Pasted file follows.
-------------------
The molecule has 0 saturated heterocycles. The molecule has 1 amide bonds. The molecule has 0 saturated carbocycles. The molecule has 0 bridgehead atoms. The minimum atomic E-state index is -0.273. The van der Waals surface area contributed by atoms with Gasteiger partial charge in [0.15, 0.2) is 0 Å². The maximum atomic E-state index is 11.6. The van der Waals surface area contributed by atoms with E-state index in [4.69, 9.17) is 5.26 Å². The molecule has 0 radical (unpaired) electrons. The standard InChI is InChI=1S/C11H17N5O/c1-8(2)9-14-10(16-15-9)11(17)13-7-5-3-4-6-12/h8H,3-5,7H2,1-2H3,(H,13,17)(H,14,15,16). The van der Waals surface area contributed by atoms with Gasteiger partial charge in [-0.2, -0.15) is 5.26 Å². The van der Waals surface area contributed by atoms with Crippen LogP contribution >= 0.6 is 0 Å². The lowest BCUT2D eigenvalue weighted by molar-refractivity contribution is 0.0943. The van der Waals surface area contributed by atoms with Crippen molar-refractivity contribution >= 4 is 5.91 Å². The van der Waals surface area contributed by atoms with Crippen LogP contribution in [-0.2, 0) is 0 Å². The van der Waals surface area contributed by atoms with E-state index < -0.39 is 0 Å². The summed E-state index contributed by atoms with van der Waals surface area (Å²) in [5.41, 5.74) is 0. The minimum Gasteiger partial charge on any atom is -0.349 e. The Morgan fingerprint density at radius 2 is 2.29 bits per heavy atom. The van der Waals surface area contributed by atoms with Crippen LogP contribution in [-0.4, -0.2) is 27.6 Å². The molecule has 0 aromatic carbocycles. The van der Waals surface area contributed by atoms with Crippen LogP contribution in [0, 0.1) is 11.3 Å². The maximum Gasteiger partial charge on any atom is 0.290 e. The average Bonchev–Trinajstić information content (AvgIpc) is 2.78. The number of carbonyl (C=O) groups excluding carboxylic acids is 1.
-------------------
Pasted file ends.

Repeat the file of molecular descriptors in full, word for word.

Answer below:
The molecule has 0 saturated heterocycles. The molecule has 1 amide bonds. The molecule has 0 saturated carbocycles. The molecule has 0 bridgehead atoms. The minimum atomic E-state index is -0.273. The van der Waals surface area contributed by atoms with Gasteiger partial charge in [0.15, 0.2) is 0 Å². The maximum atomic E-state index is 11.6. The van der Waals surface area contributed by atoms with E-state index in [4.69, 9.17) is 5.26 Å². The molecule has 0 radical (unpaired) electrons. The standard InChI is InChI=1S/C11H17N5O/c1-8(2)9-14-10(16-15-9)11(17)13-7-5-3-4-6-12/h8H,3-5,7H2,1-2H3,(H,13,17)(H,14,15,16). The van der Waals surface area contributed by atoms with Gasteiger partial charge in [-0.2, -0.15) is 5.26 Å². The van der Waals surface area contributed by atoms with Crippen LogP contribution >= 0.6 is 0 Å². The lowest BCUT2D eigenvalue weighted by molar-refractivity contribution is 0.0943. The van der Waals surface area contributed by atoms with Crippen molar-refractivity contribution >= 4 is 5.91 Å². The van der Waals surface area contributed by atoms with Crippen LogP contribution in [-0.2, 0) is 0 Å². The van der Waals surface area contributed by atoms with E-state index < -0.39 is 0 Å². The summed E-state index contributed by atoms with van der Waals surface area (Å²) in [5.41, 5.74) is 0. The minimum Gasteiger partial charge on any atom is -0.349 e. The Morgan fingerprint density at radius 2 is 2.29 bits per heavy atom. The van der Waals surface area contributed by atoms with Crippen LogP contribution in [-0.4, -0.2) is 27.6 Å². The molecule has 0 aromatic carbocycles. The van der Waals surface area contributed by atoms with Crippen LogP contribution in [0, 0.1) is 11.3 Å². The maximum Gasteiger partial charge on any atom is 0.290 e. The average Bonchev–Trinajstić information content (AvgIpc) is 2.78. The number of carbonyl (C=O) groups excluding carboxylic acids is 1.